What kind of society do you have without those features?

N.B. If you don't have experience with futures, and short sales in particular, I have to warn you that aggressive shorts are extremely risky. Your exposure to loss can be much more than you invest. If you shorted Bitcoin at $1,000, and watched it zoom past $15,000 you could be bankrupt right now.

That's quite enough for now. I'm exhausted.
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8Geee


Joined: 12 May 2008
Posts: 1629
Location: N.E. USA

PostPosted: Mon 01 Jan 2018, 17:07    Post subject:  

Good God... the MBS market in the early 2000's 18% dividend, and there was a capital gain on top. This after the Long Term Capital collapse. The pieces were ripe.

But by 2005 the meezzanine and tiered structured loans and CDO/CMO/CMS origins led me to think that this is really a dice-game with bettors playing for/against the package offered. It turned out to be true. Aside from trying to achieve a AAA rating, these were complicated OPTIONS, and only certain players were allowed. In plain english the deceit was complete. By June 2005 I was out, and investing in stable things (GWR and CAT for example) with one risky investment in AMX (America Movil ADR's A.K.A. Tracfone USA amongst other things). By June 2007 I was 0% invested, and held my powder dry. The only "bet" I made against myself... as a hedge... was Gold at about $400/oz during 2004/05. It looked under-valued given the MBS paperwork fiasco mentioned above.

edit*** Yes I remember Florida, IIRC there was a judge in Dade (?) County gavelling hundreds if not thousands of mortgages in favor of the mortgagee (home-owner). Why, you ask?, because the Bank that was supposed to hold the paperwoork, did not hold it. They invested in a CDO/CMO/CMS obligation and turned-over the Mortgage as collateral. Thus, the Bank was no longer in possession of the duly authorized Mortgage contract, and therefore not allowed to collect payment upon such mortgage. Now there's a bargain for the home-owner.

Just remeniscing (sp?)
8Geee

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prehistoric


Joined: 23 Oct 2007
Posts: 1734

PostPosted: Thu 04 Jan 2018, 10:52    Post subject:  

I think belham2 and I agree about the latest news concerning Intel bugs exposing kernel information to non-kernel processes like browsers running scripts sent over the Internet. AMD probably has similar vulnerabilites to "Meltdown", but these have not been demonstrated. Some ARM chips also have similar memory architecture borrowed from all those "successful" x86 designs. Here's a translation of the Intel response.

I particularly love the CERT recommendation. Question: where do you buy a replacement?

Now, back to the question that we've been debating. Is it a good idea to depend on a single software supplier? Has complexity overwhelmed even the best and brightest? Should you keep all your important data in one place, on a system you don't really control?

One more piece of wisdom: this is not the last huge vulnerability. The resources available to some attackers enable types of attacks previously dismissed as dystopian fantasies.
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prehistoric


Joined: 23 Oct 2007
Posts: 1734

PostPosted: Thu 04 Jan 2018, 11:56    Post subject:  

@8Geee,

Florida real estate has provided any number of examples of how to run scams, and how not to hold property for long-term gain.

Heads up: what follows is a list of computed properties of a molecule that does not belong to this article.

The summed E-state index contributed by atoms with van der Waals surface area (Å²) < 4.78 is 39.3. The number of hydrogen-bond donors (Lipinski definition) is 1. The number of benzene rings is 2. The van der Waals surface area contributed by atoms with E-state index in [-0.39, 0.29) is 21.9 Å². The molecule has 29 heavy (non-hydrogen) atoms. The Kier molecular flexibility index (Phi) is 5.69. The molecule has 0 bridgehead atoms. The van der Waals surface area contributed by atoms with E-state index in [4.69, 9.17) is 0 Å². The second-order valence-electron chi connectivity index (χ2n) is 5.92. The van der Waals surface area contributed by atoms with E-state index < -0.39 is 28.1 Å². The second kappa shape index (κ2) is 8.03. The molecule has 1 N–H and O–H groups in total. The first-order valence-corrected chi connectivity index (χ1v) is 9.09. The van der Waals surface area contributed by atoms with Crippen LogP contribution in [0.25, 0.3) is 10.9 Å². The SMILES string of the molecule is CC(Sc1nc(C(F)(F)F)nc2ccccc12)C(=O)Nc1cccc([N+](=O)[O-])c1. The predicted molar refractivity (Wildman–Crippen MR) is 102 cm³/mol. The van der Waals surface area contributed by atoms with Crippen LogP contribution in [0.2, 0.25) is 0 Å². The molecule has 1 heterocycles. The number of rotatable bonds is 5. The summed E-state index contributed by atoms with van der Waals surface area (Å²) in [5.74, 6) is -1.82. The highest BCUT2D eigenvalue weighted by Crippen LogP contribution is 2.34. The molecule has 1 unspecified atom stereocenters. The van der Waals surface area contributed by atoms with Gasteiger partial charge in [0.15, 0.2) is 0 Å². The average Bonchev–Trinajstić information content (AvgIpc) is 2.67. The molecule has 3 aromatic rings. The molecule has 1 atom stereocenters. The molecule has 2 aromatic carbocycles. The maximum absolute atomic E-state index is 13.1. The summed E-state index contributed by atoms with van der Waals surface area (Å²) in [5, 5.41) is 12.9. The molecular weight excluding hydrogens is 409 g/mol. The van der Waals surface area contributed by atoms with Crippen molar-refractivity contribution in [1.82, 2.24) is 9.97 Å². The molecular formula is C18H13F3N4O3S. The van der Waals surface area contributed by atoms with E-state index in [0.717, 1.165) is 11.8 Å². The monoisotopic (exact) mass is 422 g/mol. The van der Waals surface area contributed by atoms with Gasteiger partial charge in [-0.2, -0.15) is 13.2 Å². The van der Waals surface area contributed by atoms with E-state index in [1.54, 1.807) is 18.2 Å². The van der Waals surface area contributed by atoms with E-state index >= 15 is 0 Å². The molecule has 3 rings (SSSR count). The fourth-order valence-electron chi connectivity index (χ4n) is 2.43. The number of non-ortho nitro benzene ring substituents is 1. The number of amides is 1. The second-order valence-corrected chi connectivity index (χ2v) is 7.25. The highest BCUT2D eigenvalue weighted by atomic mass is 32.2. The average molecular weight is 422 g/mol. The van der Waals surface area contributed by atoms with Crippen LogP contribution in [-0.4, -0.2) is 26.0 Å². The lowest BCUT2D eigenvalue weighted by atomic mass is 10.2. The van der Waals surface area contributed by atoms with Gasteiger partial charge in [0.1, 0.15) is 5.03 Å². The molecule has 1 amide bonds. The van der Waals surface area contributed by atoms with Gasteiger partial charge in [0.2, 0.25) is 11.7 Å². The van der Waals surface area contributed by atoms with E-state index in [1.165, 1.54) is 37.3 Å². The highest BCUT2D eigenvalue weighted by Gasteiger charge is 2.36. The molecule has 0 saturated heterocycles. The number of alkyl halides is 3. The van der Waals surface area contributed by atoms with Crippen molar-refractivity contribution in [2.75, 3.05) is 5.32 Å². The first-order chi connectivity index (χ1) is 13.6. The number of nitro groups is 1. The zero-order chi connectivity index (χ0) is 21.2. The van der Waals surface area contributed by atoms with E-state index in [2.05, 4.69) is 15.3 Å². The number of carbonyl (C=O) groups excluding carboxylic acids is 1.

My Florida grandparents had stories about the 1920s boom, plus the 1928 and 1935 hurricanes. The cycle repeated in the 1960s. Florida played a big role in the 2008 crash. Expect more of the same.

Here's one I've been watching in wonder for years, Cape Coral.

A great deal of argument has been about what will happen by 2100, which might indeed be grim. What people overlook is that the 15 foot/5m storm surge that would wipe Cape Coral off the map is quite possible at present. When Irma struck the Keys, it caused an 11 foot storm surge that washed completely over Big Pine Key. That storm never regained full organization after it struck Cuba, (probably because of zonal shear.) A 15 foot surge is entirely possible in South Florida. A category 5 storm approaching from the wrong direction could cause worse.

Record storm surges in the U.S. took place at Pass Christian, Mississippi when Camille and Katrina hit. The worst was 27 feet/8m.

A great many people griped about the massive evacuation of Miami for Irma, when the storm actually hit hundreds of km. away. There was good reason for caution. Miami Beach already has severe "nuisance flooding" with unusually high tides without storms. In addition to wading through salt water, you have the problem of water contamination. People regularly find bacteria from sewage and septic tanks in Biscayne Bay.

When I read that a construction crane had collapsed in Miami, even though the city was spared the worst of the winds, I checked on how much construction was going on there, with the threat of flooding and potential sea level rise. It turns out there is a lot.

Are the developers taking measures to protect from the problem? The main thing they are doing is protecting themselves. They are still building high-rise condominiums with underground parking garages. A 15 foot/5m storm surge would flood them and also wreck power and sewage, and I'm talking about right now, not some distant future. There is also the question of who would be around to service those buildings after flooding wipes out cheap housing. Most people in service jobs live right down on the ground.

The financial consequences would hardly affect developers because they will have sold the building piecemeal to people who don't have a clue. Besides losing their life savings, some could easily lose their lives.
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belham2

Joined: 15 Aug 2016
Posts: 1528

PostPosted: Mon 22 Jan 2018, 05:46    Post subject:  

A small example of the wonderfulness that is going to come out of Bitcoin/blockchain technology. Open the hatches, folks, for these are exciting times we live in as the baby-early days of technology unfolds:

https://www.linuxinsider.com/story/IBM-Maersk-Announce-Global-Blockchain-Shipping-Venture-85071.html